#1 Goal Is To Publish Good quality Articles
The measurement of good quality article is by their publication house or a well known Index. for example in computer science community good articles usually come from ACM, IEEE, Springer, Elsevier , Taylor and Francis publications and the index used is SCI Index.
#2 Goal Is To Stay Motivated
Since a PhD involves diving very deep into a topic, one might expect that learning very complicated stuff would be the hardest part. If you don’t learn fast enough and well enough, you will not finish your PhD. Right? Not true.
That period is called the Valley Of Shit or the Phase 3 of PhD Motivation, the “Crisis of Meaning” . Almost every graduate student goes through this existential crisis.
#3 Goal is to Complete the Plan on time
One, you realise a bit, just a bit, too late that this is not going to work. Seriously, do you really need 5 years to decide you won’t have enough results and papers to defend your thesis?
Two, after 4 years you are almost there, you have enough data to write those two last articles and the introduction of your thesis. It feels so close and obvious you are going to get your PhD title that you decide to start a postdoc or a new job.
Excellent Wrong choice, Sir!!!!
#4 Goal is to consider yourself the last authority to judge
One common source of frustration is to ask your PhD supervisors for help and realise they know as much as aunt Martha does. If these brilliant guys can’t answer your problems, how are you expected to answer them?
#5 Goal is not to try doing something BIG
Most of scientists make big contributions after a lifetime of research, not in a couple years.Then why do it a PhD in the first place? Well, you need to start somewhere and a PhD can give you the tools and skills necessary for achieving higher scientific goals.
#6 Goal is embark on the process of Reading, Writing, Networking
#7 Goal is Time mangement
If you haven’t read The 4 Hour Workweek yet, buy it, devour it and apply it to your PhD. It is stuffed with great ideas that you can turn into graduate school advice, it will revolutionise the way you see the world.
- You want to be effective, not just efficient: being efficient at something unimportant is useless. Being effective at finishing important things makes a big difference.7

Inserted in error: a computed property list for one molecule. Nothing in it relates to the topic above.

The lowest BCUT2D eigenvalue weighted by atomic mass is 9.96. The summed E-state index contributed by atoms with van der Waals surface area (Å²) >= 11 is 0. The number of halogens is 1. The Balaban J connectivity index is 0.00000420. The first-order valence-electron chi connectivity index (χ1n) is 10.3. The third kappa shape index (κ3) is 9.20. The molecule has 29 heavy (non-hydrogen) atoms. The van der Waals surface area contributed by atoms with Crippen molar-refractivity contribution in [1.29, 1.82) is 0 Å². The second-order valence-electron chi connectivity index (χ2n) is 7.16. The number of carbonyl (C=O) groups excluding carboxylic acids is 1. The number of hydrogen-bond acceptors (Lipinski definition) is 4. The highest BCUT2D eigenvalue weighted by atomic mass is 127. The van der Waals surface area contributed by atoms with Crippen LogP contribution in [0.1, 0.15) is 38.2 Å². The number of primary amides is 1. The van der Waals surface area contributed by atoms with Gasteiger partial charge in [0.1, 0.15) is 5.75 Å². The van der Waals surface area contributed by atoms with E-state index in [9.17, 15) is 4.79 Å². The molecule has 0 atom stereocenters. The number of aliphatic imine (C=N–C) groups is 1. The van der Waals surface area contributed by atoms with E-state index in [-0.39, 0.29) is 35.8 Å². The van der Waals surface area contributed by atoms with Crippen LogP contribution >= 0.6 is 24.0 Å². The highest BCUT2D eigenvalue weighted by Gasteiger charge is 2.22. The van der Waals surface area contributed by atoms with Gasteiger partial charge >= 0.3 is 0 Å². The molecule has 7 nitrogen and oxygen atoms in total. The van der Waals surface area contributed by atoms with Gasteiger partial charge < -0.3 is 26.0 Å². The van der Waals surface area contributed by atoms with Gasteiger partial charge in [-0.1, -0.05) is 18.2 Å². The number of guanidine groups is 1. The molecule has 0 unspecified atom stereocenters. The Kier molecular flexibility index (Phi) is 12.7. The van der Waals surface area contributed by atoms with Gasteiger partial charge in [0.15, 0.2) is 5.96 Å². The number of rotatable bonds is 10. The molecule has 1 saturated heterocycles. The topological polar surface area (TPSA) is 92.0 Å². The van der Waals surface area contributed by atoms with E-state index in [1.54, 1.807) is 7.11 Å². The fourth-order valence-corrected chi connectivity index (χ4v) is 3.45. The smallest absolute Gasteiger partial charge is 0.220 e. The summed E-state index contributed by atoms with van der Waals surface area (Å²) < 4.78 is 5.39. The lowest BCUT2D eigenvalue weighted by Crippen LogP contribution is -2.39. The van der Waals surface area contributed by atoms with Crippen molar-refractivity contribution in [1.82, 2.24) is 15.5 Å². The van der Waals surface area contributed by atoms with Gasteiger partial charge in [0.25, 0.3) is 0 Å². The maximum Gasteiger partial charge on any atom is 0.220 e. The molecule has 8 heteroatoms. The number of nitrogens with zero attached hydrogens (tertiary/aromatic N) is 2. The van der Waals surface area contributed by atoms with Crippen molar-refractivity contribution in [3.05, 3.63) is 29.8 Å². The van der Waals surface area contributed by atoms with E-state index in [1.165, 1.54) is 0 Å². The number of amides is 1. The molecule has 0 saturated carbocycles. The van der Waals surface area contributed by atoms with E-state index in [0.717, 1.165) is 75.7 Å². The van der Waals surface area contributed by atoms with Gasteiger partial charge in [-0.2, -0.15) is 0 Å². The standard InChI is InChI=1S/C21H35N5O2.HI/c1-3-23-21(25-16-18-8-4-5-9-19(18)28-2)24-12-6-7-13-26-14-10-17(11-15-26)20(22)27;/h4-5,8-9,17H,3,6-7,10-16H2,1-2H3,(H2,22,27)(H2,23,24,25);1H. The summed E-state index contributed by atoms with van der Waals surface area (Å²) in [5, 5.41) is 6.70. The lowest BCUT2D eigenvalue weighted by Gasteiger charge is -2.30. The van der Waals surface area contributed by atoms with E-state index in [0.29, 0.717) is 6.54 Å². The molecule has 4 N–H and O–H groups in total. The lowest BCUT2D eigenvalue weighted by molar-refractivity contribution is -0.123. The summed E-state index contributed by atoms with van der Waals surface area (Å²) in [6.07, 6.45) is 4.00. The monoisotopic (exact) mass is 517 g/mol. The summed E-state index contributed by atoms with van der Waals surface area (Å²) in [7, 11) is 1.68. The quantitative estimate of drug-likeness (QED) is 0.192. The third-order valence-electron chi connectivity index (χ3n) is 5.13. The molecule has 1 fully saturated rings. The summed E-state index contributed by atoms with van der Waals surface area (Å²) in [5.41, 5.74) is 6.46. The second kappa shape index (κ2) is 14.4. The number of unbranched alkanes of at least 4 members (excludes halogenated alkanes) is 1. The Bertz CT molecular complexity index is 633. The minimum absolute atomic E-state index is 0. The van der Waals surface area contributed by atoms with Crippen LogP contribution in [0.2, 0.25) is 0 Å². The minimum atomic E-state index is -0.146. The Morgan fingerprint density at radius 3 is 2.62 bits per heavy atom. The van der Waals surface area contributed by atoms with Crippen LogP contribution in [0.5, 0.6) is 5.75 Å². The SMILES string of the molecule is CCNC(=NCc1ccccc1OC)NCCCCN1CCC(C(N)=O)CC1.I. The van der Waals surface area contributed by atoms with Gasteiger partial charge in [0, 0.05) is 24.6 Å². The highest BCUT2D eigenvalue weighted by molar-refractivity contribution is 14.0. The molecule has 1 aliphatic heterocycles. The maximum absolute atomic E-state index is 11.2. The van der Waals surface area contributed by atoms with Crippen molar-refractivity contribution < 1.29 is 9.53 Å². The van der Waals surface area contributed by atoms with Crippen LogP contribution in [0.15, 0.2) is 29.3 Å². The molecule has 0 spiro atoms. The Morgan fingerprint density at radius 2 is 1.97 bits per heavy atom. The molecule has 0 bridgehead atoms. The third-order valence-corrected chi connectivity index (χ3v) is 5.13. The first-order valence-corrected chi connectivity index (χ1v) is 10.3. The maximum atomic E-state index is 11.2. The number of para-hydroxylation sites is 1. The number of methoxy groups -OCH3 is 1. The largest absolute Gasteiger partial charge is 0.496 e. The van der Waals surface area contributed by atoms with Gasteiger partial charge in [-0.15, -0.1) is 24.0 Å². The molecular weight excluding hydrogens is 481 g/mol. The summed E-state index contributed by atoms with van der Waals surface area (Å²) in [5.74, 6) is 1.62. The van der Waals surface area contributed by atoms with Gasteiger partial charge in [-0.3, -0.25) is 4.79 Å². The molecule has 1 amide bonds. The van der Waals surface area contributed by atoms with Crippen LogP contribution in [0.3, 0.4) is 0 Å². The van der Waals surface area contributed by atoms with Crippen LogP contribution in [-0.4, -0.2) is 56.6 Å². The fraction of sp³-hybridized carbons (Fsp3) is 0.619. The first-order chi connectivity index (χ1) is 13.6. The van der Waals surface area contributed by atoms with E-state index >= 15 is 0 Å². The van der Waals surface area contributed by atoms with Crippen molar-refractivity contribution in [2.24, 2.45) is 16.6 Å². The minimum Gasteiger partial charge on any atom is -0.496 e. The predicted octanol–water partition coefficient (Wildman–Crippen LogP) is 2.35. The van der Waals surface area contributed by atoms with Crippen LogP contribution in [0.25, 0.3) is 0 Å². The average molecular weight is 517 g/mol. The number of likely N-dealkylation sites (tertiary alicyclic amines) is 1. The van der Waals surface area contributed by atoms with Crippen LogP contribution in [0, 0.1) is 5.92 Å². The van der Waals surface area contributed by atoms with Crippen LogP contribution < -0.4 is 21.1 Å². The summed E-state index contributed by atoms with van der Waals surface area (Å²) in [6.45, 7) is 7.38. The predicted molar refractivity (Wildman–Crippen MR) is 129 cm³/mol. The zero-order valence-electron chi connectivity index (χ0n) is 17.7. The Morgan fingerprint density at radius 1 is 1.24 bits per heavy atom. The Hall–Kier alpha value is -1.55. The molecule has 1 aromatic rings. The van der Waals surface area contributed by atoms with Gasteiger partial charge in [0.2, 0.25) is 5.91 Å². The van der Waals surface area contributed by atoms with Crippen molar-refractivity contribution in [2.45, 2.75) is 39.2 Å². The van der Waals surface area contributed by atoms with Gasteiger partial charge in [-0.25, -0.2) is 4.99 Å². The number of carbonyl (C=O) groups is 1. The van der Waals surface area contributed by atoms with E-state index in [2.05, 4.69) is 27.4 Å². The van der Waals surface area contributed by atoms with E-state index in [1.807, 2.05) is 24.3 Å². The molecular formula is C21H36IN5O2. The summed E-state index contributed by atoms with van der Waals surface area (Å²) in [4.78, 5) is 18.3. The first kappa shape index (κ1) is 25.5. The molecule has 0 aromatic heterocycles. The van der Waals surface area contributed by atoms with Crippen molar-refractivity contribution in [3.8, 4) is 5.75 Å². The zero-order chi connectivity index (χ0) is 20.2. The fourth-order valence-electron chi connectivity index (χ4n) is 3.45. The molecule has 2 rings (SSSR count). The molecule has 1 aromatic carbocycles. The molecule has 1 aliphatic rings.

- Pareto’s Law 80/20: focus your efforts in that 20% of tasks that bring 80% of the benefits (like writing papers). Remove the 80% of tasks that only contribute to 20% of the results (like revising constantly your time management system).
- Parkinson’s Law: set tight deadlines, the last minute rush will activate your creativity. If you decide you can do a task in 2 days, guess what? It will take your 2 days to accomplish it. If you would assign 3 hours to it, you would still finish it.4
- You are scared, so is everybody else: when talking to other people, giving presentations, applying for that position, it is scary, but everybody else would be scared.
- Have near-impossible goals: these are the goals that motivate you and that are worth working hard and walking the extra mile. When would you work harder? When you have to prepare a poster for a regional meeting or when you have to give a talk at an international conference in New York? I thought so.
#8 Goal is to Deliver Fast And Often, Get Feedback
Bear with me: done is better than perfect.
Don’t wait till you have the perfect figures or till you are not ashamed of the quality of your work. You need to make progress and you need the feedback of your supervisors to do so.
#9 Enjoy The Ride
Graduate school has many perks that make it a great experience. You will meet interesting people and you will have the chance to explore your own ideas and to be creative.
You have the chance to travel. Get results and present them in conferences. Ask your boss to pay for the trip or apply for a travelling stipend for students. Find collaborators and get them to invite you to visit their lab.
#10 Most important Goal is to Pimp Your Online Reputation And Grow Your Academic Footprint